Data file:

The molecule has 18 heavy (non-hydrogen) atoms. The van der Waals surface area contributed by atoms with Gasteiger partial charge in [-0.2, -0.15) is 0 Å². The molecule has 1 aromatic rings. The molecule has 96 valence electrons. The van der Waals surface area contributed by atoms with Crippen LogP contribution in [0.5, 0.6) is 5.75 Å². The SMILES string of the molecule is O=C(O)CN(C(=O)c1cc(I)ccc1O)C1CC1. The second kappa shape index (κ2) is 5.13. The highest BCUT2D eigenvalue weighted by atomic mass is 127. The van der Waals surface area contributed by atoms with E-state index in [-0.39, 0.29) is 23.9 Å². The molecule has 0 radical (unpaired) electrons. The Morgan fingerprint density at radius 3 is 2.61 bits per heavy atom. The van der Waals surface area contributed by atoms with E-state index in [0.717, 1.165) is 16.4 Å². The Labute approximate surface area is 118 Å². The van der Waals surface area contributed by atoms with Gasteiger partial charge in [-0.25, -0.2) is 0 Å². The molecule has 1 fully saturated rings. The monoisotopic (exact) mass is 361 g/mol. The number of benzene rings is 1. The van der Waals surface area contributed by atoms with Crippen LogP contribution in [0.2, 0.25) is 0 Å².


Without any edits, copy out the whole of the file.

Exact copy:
The molecule has 18 heavy (non-hydrogen) atoms. The van der Waals surface area contributed by atoms with Gasteiger partial charge in [-0.2, -0.15) is 0 Å². The molecule has 1 aromatic rings. The molecule has 96 valence electrons. The van der Waals surface area contributed by atoms with Crippen LogP contribution in [0.5, 0.6) is 5.75 Å². The SMILES string of the molecule is O=C(O)CN(C(=O)c1cc(I)ccc1O)C1CC1. The second kappa shape index (κ2) is 5.13. The highest BCUT2D eigenvalue weighted by atomic mass is 127. The van der Waals surface area contributed by atoms with E-state index in [-0.39, 0.29) is 23.9 Å². The molecule has 0 radical (unpaired) electrons. The Morgan fingerprint density at radius 3 is 2.61 bits per heavy atom. The van der Waals surface area contributed by atoms with E-state index in [0.717, 1.165) is 16.4 Å². The Labute approximate surface area is 118 Å². The van der Waals surface area contributed by atoms with Gasteiger partial charge in [-0.25, -0.2) is 0 Å². The molecule has 1 fully saturated rings. The monoisotopic (exact) mass is 361 g/mol. The number of benzene rings is 1. The van der Waals surface area contributed by atoms with Crippen LogP contribution in [0.2, 0.25) is 0 Å².